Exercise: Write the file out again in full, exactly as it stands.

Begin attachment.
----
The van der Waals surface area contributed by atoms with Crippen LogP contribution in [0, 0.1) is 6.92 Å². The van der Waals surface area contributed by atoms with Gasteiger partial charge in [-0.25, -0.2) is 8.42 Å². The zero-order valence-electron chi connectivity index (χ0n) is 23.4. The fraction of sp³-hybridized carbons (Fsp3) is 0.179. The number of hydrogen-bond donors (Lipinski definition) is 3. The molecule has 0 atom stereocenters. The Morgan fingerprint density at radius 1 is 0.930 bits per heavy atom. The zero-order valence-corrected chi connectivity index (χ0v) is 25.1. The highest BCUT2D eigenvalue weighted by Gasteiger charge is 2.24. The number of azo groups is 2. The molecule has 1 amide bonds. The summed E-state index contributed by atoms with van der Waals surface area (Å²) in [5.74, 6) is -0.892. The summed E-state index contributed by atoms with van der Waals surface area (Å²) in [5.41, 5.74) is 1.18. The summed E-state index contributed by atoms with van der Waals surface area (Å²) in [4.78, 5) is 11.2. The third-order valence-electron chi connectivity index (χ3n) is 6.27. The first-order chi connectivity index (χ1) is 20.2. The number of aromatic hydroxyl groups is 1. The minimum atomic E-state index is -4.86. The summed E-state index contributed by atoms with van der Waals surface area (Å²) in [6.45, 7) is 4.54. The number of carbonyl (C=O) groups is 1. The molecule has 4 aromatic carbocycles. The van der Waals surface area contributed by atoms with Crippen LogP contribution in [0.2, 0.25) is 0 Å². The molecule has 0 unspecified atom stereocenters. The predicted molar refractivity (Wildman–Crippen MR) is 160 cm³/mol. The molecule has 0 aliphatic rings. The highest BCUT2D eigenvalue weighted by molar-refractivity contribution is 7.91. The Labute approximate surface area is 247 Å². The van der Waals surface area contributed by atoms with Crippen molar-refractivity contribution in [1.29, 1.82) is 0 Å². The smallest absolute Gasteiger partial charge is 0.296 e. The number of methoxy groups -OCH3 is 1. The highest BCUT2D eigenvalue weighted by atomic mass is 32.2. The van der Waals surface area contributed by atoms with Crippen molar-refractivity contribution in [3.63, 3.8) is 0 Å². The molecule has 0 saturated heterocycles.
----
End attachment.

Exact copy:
The van der Waals surface area contributed by atoms with Crippen LogP contribution in [0, 0.1) is 6.92 Å². The van der Waals surface area contributed by atoms with Gasteiger partial charge in [-0.25, -0.2) is 8.42 Å². The zero-order valence-electron chi connectivity index (χ0n) is 23.4. The fraction of sp³-hybridized carbons (Fsp3) is 0.179. The number of hydrogen-bond donors (Lipinski definition) is 3. The molecule has 0 atom stereocenters. The Morgan fingerprint density at radius 1 is 0.930 bits per heavy atom. The zero-order valence-corrected chi connectivity index (χ0v) is 25.1. The highest BCUT2D eigenvalue weighted by Gasteiger charge is 2.24. The number of azo groups is 2. The molecule has 1 amide bonds. The summed E-state index contributed by atoms with van der Waals surface area (Å²) in [5.74, 6) is -0.892. The summed E-state index contributed by atoms with van der Waals surface area (Å²) in [5.41, 5.74) is 1.18. The summed E-state index contributed by atoms with van der Waals surface area (Å²) in [4.78, 5) is 11.2. The third-order valence-electron chi connectivity index (χ3n) is 6.27. The first-order chi connectivity index (χ1) is 20.2. The number of aromatic hydroxyl groups is 1. The minimum atomic E-state index is -4.86. The summed E-state index contributed by atoms with van der Waals surface area (Å²) in [6.45, 7) is 4.54. The number of carbonyl (C=O) groups is 1. The molecule has 4 aromatic carbocycles. The van der Waals surface area contributed by atoms with Crippen LogP contribution in [0.2, 0.25) is 0 Å². The molecule has 0 unspecified atom stereocenters. The predicted molar refractivity (Wildman–Crippen MR) is 160 cm³/mol. The molecule has 0 aliphatic rings. The highest BCUT2D eigenvalue weighted by molar-refractivity contribution is 7.91. The Labute approximate surface area is 247 Å². The van der Waals surface area contributed by atoms with Crippen molar-refractivity contribution in [1.29, 1.82) is 0 Å². The smallest absolute Gasteiger partial charge is 0.296 e. The number of methoxy groups -OCH3 is 1. The highest BCUT2D eigenvalue weighted by atomic mass is 32.2. The van der Waals surface area contributed by atoms with Crippen molar-refractivity contribution in [3.63, 3.8) is 0 Å². The molecule has 0 saturated heterocycles.